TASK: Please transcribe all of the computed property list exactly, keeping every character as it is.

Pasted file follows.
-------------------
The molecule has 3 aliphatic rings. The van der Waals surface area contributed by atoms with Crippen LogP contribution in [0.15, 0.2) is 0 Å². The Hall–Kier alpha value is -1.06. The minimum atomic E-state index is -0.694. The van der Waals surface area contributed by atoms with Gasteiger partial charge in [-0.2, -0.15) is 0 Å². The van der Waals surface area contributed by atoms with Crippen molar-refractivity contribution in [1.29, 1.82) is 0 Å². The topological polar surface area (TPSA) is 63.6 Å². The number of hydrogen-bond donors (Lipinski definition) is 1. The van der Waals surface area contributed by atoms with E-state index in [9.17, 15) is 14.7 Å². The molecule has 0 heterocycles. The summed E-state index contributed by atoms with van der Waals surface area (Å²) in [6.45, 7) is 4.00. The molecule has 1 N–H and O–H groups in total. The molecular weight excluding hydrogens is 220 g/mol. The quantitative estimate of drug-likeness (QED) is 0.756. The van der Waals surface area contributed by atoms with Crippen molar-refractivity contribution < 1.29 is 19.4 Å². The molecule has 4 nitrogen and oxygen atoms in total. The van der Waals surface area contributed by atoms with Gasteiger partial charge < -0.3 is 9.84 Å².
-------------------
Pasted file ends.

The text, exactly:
The molecule has 3 aliphatic rings. The van der Waals surface area contributed by atoms with Crippen LogP contribution in [0.15, 0.2) is 0 Å². The Hall–Kier alpha value is -1.06. The minimum atomic E-state index is -0.694. The van der Waals surface area contributed by atoms with Gasteiger partial charge in [-0.2, -0.15) is 0 Å². The van der Waals surface area contributed by atoms with Crippen molar-refractivity contribution in [1.29, 1.82) is 0 Å². The topological polar surface area (TPSA) is 63.6 Å². The number of hydrogen-bond donors (Lipinski definition) is 1. The van der Waals surface area contributed by atoms with E-state index in [9.17, 15) is 14.7 Å². The molecule has 0 heterocycles. The summed E-state index contributed by atoms with van der Waals surface area (Å²) in [6.45, 7) is 4.00. The molecule has 1 N–H and O–H groups in total. The molecular weight excluding hydrogens is 220 g/mol. The quantitative estimate of drug-likeness (QED) is 0.756. The van der Waals surface area contributed by atoms with Crippen molar-refractivity contribution < 1.29 is 19.4 Å². The molecule has 4 nitrogen and oxygen atoms in total. The van der Waals surface area contributed by atoms with Gasteiger partial charge < -0.3 is 9.84 Å².